Back to mentality or heart- my mare would bail me out of a bad distance at most any height if she was confident, but me being wildly inaccurate will rattle her and make her worried. At a certain level of worry and certain jump height she will stop, being careful and a bit tentative by nature. The gelding on the other hand is the type to jump for an impossible distance, even if he's not physically capable of making the jump from there. His heart would really be evident at the next fence after he jumped through one trying to make a bad distance work while my mare would be backed off and hesitant... on the very next jump the gelding would jump extra high and tuck his legs extra tight just to be sure he got over clear.

The other somewhat related point our clinician made was that conformation is not always as important as some people think. He stated that if he were to line of 15 hunters with fairly good conformation a panel of conformation experts would not be able to correctly pick the hack winner from the still horses. They would be able to pick 3 of the top 5 hack horses, but even worlds experts would not pick the best mover based on conformation.

So for these reasons this clinician doesn't place a great deal of stock in conformation, and prefers to buy young horses he can "ask questions" of to test their mentality rather than purchase based on conformation. He does place some stock in bloodlines as some part of mentality is similar with related horses most times.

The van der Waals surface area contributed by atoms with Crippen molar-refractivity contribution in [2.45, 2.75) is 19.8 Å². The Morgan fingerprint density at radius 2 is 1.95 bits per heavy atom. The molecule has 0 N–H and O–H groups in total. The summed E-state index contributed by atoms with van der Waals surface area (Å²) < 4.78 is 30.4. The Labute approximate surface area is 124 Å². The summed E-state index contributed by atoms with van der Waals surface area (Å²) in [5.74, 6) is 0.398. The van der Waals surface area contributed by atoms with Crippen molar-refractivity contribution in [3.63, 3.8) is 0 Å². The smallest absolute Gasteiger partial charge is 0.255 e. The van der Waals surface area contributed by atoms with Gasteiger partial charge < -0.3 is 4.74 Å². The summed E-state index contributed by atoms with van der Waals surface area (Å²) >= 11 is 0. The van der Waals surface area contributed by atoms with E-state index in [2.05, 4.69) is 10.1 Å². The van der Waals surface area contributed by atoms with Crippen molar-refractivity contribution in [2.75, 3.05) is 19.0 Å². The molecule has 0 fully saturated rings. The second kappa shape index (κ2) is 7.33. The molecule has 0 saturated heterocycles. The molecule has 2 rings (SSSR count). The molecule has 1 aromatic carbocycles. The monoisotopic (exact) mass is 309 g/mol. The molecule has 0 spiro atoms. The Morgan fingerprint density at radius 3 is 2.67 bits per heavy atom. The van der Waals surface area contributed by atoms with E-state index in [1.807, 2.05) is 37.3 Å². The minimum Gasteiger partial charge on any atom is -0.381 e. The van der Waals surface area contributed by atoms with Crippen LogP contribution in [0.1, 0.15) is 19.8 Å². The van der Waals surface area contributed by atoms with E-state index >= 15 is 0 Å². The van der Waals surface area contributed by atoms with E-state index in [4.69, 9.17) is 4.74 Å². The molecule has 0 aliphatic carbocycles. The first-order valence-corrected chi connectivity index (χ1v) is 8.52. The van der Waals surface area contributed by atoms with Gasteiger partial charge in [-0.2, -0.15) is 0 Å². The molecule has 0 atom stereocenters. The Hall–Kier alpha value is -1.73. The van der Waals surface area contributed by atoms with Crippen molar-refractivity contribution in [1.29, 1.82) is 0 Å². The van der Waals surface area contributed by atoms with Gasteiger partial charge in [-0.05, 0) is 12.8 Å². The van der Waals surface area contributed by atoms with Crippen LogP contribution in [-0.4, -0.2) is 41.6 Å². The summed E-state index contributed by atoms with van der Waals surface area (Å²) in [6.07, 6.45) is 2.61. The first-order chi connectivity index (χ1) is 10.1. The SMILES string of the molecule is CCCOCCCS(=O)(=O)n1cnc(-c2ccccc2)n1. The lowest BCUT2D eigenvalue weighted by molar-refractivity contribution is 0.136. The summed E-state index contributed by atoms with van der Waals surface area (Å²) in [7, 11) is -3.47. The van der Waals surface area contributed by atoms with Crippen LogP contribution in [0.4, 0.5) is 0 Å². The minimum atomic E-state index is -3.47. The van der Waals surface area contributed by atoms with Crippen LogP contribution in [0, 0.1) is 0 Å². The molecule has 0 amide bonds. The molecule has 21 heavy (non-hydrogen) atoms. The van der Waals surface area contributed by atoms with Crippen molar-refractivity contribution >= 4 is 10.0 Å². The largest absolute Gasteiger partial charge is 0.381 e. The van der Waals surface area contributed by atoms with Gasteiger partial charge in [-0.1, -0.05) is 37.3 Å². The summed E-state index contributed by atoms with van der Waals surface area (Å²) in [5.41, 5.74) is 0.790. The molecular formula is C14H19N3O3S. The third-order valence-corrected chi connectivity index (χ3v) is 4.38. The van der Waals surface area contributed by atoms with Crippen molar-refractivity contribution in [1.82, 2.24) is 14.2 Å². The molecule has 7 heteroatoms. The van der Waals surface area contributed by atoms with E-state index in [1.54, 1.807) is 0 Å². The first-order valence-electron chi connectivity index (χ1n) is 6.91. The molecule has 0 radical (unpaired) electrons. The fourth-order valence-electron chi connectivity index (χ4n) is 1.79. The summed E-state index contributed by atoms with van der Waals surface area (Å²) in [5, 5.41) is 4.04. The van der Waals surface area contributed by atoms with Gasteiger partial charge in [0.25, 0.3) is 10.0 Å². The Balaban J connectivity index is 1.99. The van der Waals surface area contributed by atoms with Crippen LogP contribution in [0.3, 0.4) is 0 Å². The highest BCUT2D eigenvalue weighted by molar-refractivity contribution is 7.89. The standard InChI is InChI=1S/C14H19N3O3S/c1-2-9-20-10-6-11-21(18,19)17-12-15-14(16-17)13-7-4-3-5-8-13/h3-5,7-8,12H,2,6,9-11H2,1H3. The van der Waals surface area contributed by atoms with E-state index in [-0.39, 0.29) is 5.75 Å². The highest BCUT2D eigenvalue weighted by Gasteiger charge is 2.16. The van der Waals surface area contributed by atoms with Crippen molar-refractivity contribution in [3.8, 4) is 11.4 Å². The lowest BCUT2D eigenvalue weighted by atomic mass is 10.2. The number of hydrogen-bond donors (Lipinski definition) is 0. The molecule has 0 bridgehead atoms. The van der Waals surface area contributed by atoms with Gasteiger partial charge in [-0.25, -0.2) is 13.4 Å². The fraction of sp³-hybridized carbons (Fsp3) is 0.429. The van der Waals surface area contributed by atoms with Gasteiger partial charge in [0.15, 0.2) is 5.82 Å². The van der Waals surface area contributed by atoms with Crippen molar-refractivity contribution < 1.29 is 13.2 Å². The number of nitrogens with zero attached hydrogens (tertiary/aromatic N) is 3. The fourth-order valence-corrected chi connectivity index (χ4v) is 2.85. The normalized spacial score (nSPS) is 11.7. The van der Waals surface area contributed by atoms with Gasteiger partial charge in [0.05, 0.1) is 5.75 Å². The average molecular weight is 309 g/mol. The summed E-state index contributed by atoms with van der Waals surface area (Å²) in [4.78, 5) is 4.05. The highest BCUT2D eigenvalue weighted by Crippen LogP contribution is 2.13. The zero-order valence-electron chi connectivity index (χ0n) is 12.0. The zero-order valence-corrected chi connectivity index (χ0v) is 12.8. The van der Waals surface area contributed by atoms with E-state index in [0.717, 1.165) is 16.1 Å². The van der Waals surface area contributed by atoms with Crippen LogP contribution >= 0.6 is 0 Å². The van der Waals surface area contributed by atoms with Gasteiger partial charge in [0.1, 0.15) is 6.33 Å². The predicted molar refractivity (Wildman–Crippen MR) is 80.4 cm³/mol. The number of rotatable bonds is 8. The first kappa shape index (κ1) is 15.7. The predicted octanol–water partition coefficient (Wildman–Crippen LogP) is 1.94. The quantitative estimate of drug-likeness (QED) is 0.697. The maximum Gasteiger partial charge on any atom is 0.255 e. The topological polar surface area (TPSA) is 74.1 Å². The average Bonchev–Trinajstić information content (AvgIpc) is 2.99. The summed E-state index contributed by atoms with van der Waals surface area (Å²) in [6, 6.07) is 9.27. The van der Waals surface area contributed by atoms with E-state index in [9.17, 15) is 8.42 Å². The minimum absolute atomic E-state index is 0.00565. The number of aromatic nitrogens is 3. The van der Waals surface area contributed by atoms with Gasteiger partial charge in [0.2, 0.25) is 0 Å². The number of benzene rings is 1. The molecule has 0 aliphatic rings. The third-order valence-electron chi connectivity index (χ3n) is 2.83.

The other conformation point to consider is that really awful conformation can contribute to lameness and longevity problems. However, when you talk about upper level hunters or jumpers you're usually looking at horses with reasonably good legs as those who are really terribly built don't make it to the middle/upper levels or don't stay sound there beyond a season or two. By the time a horse has the amount of time and training it needs to do grand prixs or national level derbies if it's conformation was going to hold it back it would have already shown up.

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Everyone has great points. There are no perfect horses, and I'd take one with a lot of heart and good conf/talent over a physically perfect and talented horse with no try. When it comes down to it (if you really want to win), the horse simply has to have that will to give and give. My horse has meh conformation - his legs are clean and he has overall good lines, but his back is swayed and he has little quirks about his body. His form is not bad; he routinely gets his knees up to his eyeballs, but he doesn't jump with a round back; he's more of a skimmer. But my gosh, he'll turn on a dime and give you everything he's got in a jump off, and it works.

So you need a horse with good enough conformation for everything to "work" and stay healthy. You need a horse that knows what to do with his body over jumps. If he can manage those two things and love his job and fight for you, those are the keepers.